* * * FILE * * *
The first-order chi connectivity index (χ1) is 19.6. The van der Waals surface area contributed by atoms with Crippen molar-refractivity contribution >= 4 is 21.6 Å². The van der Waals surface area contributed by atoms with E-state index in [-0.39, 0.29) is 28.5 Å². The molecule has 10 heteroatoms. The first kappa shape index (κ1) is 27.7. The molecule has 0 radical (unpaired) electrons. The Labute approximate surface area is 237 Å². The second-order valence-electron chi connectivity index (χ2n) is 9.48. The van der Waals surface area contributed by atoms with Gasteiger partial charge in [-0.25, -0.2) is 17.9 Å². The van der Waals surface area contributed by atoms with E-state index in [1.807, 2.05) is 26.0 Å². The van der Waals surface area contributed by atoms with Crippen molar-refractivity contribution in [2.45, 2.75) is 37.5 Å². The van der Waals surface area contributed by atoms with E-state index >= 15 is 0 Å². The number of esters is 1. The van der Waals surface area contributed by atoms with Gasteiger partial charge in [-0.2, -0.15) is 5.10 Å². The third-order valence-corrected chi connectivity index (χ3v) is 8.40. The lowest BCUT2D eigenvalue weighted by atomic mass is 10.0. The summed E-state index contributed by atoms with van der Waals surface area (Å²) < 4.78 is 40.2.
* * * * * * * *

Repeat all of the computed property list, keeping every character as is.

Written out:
The first-order chi connectivity index (χ1) is 19.6. The van der Waals surface area contributed by atoms with Crippen molar-refractivity contribution >= 4 is 21.6 Å². The van der Waals surface area contributed by atoms with E-state index in [-0.39, 0.29) is 28.5 Å². The molecule has 10 heteroatoms. The first kappa shape index (κ1) is 27.7. The molecule has 0 radical (unpaired) electrons. The Labute approximate surface area is 237 Å². The second-order valence-electron chi connectivity index (χ2n) is 9.48. The van der Waals surface area contributed by atoms with Gasteiger partial charge in [-0.25, -0.2) is 17.9 Å². The van der Waals surface area contributed by atoms with E-state index in [1.807, 2.05) is 26.0 Å². The van der Waals surface area contributed by atoms with Crippen molar-refractivity contribution in [2.45, 2.75) is 37.5 Å². The van der Waals surface area contributed by atoms with E-state index >= 15 is 0 Å². The number of esters is 1. The van der Waals surface area contributed by atoms with Gasteiger partial charge in [-0.2, -0.15) is 5.10 Å². The third-order valence-corrected chi connectivity index (χ3v) is 8.40. The lowest BCUT2D eigenvalue weighted by atomic mass is 10.0. The summed E-state index contributed by atoms with van der Waals surface area (Å²) < 4.78 is 40.2.